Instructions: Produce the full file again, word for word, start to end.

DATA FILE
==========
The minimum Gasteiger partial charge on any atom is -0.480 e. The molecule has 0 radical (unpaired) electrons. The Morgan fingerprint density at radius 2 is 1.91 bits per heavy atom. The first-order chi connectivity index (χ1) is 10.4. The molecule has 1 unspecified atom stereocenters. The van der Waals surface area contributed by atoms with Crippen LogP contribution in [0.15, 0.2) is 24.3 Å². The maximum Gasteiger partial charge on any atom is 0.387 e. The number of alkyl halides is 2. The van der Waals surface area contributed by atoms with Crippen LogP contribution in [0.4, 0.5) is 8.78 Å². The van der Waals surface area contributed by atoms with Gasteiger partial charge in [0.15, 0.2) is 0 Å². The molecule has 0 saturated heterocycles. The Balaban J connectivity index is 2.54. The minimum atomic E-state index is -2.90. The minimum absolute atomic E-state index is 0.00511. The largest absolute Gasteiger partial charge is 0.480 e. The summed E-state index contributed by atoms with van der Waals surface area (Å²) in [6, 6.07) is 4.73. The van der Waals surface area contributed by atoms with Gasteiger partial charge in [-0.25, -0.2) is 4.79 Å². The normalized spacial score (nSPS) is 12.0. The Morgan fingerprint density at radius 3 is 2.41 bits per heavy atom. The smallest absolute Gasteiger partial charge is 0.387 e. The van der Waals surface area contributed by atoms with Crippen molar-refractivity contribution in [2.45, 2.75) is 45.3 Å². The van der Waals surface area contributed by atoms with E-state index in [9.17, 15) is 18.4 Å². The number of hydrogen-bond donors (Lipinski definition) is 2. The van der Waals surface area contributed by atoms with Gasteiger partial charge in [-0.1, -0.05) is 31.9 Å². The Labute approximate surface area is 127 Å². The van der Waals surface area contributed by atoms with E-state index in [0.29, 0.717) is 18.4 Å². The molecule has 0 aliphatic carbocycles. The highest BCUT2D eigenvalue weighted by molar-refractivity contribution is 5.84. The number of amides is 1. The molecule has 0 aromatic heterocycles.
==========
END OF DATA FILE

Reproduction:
The minimum Gasteiger partial charge on any atom is -0.480 e. The molecule has 0 radical (unpaired) electrons. The Morgan fingerprint density at radius 2 is 1.91 bits per heavy atom. The first-order chi connectivity index (χ1) is 10.4. The molecule has 1 unspecified atom stereocenters. The van der Waals surface area contributed by atoms with Crippen LogP contribution in [0.15, 0.2) is 24.3 Å². The maximum Gasteiger partial charge on any atom is 0.387 e. The number of alkyl halides is 2. The van der Waals surface area contributed by atoms with Crippen LogP contribution in [0.4, 0.5) is 8.78 Å². The van der Waals surface area contributed by atoms with Gasteiger partial charge in [0.15, 0.2) is 0 Å². The molecule has 0 saturated heterocycles. The Balaban J connectivity index is 2.54. The minimum atomic E-state index is -2.90. The minimum absolute atomic E-state index is 0.00511. The largest absolute Gasteiger partial charge is 0.480 e. The summed E-state index contributed by atoms with van der Waals surface area (Å²) in [6, 6.07) is 4.73. The van der Waals surface area contributed by atoms with Gasteiger partial charge in [-0.25, -0.2) is 4.79 Å². The normalized spacial score (nSPS) is 12.0. The Morgan fingerprint density at radius 3 is 2.41 bits per heavy atom. The smallest absolute Gasteiger partial charge is 0.387 e. The van der Waals surface area contributed by atoms with Crippen molar-refractivity contribution in [2.45, 2.75) is 45.3 Å². The van der Waals surface area contributed by atoms with E-state index in [9.17, 15) is 18.4 Å². The number of hydrogen-bond donors (Lipinski definition) is 2. The van der Waals surface area contributed by atoms with Gasteiger partial charge in [-0.1, -0.05) is 31.9 Å². The Labute approximate surface area is 127 Å². The van der Waals surface area contributed by atoms with E-state index in [0.29, 0.717) is 18.4 Å². The molecule has 0 aliphatic carbocycles. The highest BCUT2D eigenvalue weighted by molar-refractivity contribution is 5.84. The number of amides is 1. The molecule has 0 aromatic heterocycles.